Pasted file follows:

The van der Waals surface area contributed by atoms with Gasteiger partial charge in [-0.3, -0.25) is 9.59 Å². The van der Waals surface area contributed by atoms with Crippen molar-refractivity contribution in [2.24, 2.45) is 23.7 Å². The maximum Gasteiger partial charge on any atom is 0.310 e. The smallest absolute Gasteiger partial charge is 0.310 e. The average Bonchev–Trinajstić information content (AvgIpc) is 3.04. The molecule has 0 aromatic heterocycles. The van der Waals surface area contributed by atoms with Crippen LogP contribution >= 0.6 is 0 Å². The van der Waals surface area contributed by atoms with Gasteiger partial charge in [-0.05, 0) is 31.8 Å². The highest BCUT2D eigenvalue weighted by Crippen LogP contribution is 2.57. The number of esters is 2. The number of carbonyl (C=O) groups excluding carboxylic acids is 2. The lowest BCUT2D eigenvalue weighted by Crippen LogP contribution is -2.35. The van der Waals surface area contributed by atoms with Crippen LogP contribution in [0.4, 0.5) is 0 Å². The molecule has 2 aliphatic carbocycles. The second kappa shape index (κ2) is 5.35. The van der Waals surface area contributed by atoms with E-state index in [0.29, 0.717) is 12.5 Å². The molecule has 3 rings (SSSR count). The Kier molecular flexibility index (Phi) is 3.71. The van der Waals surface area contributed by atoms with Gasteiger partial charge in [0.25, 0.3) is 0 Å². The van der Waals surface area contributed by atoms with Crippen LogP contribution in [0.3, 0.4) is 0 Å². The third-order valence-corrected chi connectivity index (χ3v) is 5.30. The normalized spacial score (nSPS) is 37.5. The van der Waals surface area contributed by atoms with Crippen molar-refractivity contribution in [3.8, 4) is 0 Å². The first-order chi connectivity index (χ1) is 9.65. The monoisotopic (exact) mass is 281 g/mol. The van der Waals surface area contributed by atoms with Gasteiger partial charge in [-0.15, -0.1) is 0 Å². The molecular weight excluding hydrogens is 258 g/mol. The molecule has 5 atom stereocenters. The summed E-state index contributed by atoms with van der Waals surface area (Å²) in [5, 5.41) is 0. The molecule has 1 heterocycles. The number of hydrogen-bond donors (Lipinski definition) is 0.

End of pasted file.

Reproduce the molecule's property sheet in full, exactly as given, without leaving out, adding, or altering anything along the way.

The van der Waals surface area contributed by atoms with Gasteiger partial charge in [-0.3, -0.25) is 9.59 Å². The van der Waals surface area contributed by atoms with Crippen molar-refractivity contribution in [2.24, 2.45) is 23.7 Å². The maximum Gasteiger partial charge on any atom is 0.310 e. The smallest absolute Gasteiger partial charge is 0.310 e. The average Bonchev–Trinajstić information content (AvgIpc) is 3.04. The molecule has 0 aromatic heterocycles. The van der Waals surface area contributed by atoms with Crippen LogP contribution >= 0.6 is 0 Å². The van der Waals surface area contributed by atoms with Gasteiger partial charge in [-0.05, 0) is 31.8 Å². The highest BCUT2D eigenvalue weighted by Crippen LogP contribution is 2.57. The number of esters is 2. The number of carbonyl (C=O) groups excluding carboxylic acids is 2. The lowest BCUT2D eigenvalue weighted by Crippen LogP contribution is -2.35. The van der Waals surface area contributed by atoms with Crippen LogP contribution in [0.4, 0.5) is 0 Å². The molecule has 2 aliphatic carbocycles. The second kappa shape index (κ2) is 5.35. The van der Waals surface area contributed by atoms with E-state index in [0.29, 0.717) is 12.5 Å². The molecule has 3 rings (SSSR count). The Kier molecular flexibility index (Phi) is 3.71. The van der Waals surface area contributed by atoms with Gasteiger partial charge in [0.25, 0.3) is 0 Å². The van der Waals surface area contributed by atoms with Crippen LogP contribution in [0.3, 0.4) is 0 Å². The third-order valence-corrected chi connectivity index (χ3v) is 5.30. The normalized spacial score (nSPS) is 37.5. The van der Waals surface area contributed by atoms with Crippen molar-refractivity contribution in [3.8, 4) is 0 Å². The first-order chi connectivity index (χ1) is 9.65. The monoisotopic (exact) mass is 281 g/mol. The van der Waals surface area contributed by atoms with Gasteiger partial charge in [-0.15, -0.1) is 0 Å². The molecular weight excluding hydrogens is 258 g/mol. The molecule has 5 atom stereocenters. The summed E-state index contributed by atoms with van der Waals surface area (Å²) in [5, 5.41) is 0. The molecule has 1 heterocycles. The number of hydrogen-bond donors (Lipinski definition) is 0.